Why are CSR Programs Surging in Popularity?

I was preparing a presentation the other day for our company’s user conference on the benefits of CSR.  While looking through the research I was struck (once again) by how important a vibrant CSR program really is for a companies business and more importantly for maintaining their employees.  

I know, I know – I am paid to think this because I work for a company that creates software to enable companies to offer corporate social responsibility programs, but it really was much more than that! 

Like many of us, I have worn different hats and worked for different industries and companies and when I look back, I’m astonished at how much the workplace has changed; not only the technological advances that help us do our jobs but what we ourselves now ask from the companies we work for.  

I have a fascination in observing generations in the workplace and understanding what makes each age group unique – the events that have shaped them and the behavioral responses to those influences.  I believe the surge in the popularity of CSR programs has everything to do with the generation now assuming majority status in our companies.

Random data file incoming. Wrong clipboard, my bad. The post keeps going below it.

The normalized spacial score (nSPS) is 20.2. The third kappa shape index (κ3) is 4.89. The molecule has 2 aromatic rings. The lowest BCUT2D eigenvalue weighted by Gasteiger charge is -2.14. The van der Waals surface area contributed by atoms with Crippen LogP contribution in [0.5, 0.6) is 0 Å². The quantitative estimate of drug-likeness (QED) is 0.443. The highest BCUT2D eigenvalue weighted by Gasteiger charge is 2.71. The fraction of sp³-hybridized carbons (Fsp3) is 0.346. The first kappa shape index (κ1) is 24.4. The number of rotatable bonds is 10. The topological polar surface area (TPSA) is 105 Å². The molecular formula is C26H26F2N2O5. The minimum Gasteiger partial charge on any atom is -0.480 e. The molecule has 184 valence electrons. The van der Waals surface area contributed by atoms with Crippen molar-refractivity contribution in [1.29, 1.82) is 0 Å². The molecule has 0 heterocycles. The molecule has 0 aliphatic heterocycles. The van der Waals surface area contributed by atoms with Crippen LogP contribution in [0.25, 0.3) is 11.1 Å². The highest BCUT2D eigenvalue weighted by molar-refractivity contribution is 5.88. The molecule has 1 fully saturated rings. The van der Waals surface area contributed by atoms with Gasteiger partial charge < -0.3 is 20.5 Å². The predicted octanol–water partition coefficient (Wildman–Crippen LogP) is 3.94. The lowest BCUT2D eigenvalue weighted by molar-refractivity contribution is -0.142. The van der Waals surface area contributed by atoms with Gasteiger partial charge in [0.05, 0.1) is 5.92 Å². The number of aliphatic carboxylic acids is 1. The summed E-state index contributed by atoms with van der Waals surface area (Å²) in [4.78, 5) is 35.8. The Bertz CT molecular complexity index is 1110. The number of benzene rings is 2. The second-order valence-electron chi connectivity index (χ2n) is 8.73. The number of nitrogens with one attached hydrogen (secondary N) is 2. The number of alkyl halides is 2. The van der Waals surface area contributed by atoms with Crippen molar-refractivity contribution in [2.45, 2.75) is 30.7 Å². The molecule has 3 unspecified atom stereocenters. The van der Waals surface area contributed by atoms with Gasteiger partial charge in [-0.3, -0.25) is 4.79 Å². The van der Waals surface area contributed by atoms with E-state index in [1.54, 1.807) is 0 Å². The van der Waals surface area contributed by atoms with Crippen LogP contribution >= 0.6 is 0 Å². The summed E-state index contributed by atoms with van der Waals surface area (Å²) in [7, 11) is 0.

According to a recent analysis from the Pew Research Center, starting in 2016, Millennials aged 23 to 38 had become the majority of the workforce. Fifty-Six million Millennials are now working or looking for work, and understanding the characteristics of this generation is the key to appreciating why CSR has become so critical for employers trying to recruit this group of workers and consumers.